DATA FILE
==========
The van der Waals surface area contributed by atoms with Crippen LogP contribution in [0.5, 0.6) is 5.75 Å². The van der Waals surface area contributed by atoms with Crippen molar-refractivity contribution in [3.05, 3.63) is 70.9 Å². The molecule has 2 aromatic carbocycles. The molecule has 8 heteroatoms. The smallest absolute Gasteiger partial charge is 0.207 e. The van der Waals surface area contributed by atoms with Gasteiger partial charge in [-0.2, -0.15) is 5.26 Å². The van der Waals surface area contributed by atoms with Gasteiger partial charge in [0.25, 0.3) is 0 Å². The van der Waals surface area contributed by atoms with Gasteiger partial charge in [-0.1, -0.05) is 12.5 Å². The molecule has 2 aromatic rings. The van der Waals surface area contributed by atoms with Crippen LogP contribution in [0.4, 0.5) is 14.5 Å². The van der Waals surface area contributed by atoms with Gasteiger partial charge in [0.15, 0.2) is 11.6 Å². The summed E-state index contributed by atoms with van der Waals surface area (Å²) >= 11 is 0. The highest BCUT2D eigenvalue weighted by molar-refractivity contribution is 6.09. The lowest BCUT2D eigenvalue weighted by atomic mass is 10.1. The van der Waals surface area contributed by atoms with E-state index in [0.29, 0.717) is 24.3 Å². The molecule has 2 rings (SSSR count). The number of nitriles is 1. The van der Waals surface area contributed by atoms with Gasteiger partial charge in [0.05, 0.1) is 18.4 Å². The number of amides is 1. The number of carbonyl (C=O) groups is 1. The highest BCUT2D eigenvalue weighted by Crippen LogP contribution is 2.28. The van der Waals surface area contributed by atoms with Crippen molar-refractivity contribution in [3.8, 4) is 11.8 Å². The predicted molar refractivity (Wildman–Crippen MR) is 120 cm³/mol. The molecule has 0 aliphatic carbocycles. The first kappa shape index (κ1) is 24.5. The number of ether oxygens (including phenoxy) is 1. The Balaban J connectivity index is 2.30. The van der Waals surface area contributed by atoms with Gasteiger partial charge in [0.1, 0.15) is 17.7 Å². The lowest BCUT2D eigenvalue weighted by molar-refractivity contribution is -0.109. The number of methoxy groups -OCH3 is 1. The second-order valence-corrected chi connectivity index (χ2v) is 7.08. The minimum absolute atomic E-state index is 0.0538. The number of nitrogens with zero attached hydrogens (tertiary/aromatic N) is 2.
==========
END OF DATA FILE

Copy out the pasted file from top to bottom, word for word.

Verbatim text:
The van der Waals surface area contributed by atoms with Crippen LogP contribution in [0.5, 0.6) is 5.75 Å². The van der Waals surface area contributed by atoms with Crippen molar-refractivity contribution in [3.05, 3.63) is 70.9 Å². The molecule has 2 aromatic carbocycles. The molecule has 8 heteroatoms. The smallest absolute Gasteiger partial charge is 0.207 e. The van der Waals surface area contributed by atoms with Gasteiger partial charge in [-0.2, -0.15) is 5.26 Å². The van der Waals surface area contributed by atoms with Gasteiger partial charge in [0.25, 0.3) is 0 Å². The van der Waals surface area contributed by atoms with Gasteiger partial charge in [-0.1, -0.05) is 12.5 Å². The molecule has 2 aromatic rings. The van der Waals surface area contributed by atoms with Crippen LogP contribution in [0.4, 0.5) is 14.5 Å². The van der Waals surface area contributed by atoms with Gasteiger partial charge in [0.15, 0.2) is 11.6 Å². The summed E-state index contributed by atoms with van der Waals surface area (Å²) >= 11 is 0. The highest BCUT2D eigenvalue weighted by molar-refractivity contribution is 6.09. The lowest BCUT2D eigenvalue weighted by atomic mass is 10.1. The van der Waals surface area contributed by atoms with E-state index in [0.29, 0.717) is 24.3 Å². The molecule has 2 rings (SSSR count). The number of nitriles is 1. The van der Waals surface area contributed by atoms with Gasteiger partial charge in [0.05, 0.1) is 18.4 Å². The number of amides is 1. The number of carbonyl (C=O) groups is 1. The highest BCUT2D eigenvalue weighted by Crippen LogP contribution is 2.28. The van der Waals surface area contributed by atoms with Crippen molar-refractivity contribution in [3.8, 4) is 11.8 Å². The predicted molar refractivity (Wildman–Crippen MR) is 120 cm³/mol. The molecule has 0 aliphatic carbocycles. The first kappa shape index (κ1) is 24.5. The number of ether oxygens (including phenoxy) is 1. The Balaban J connectivity index is 2.30. The van der Waals surface area contributed by atoms with Gasteiger partial charge in [0.1, 0.15) is 17.7 Å². The lowest BCUT2D eigenvalue weighted by molar-refractivity contribution is -0.109. The number of methoxy groups -OCH3 is 1. The second-order valence-corrected chi connectivity index (χ2v) is 7.08. The minimum absolute atomic E-state index is 0.0538. The number of nitrogens with zero attached hydrogens (tertiary/aromatic N) is 2.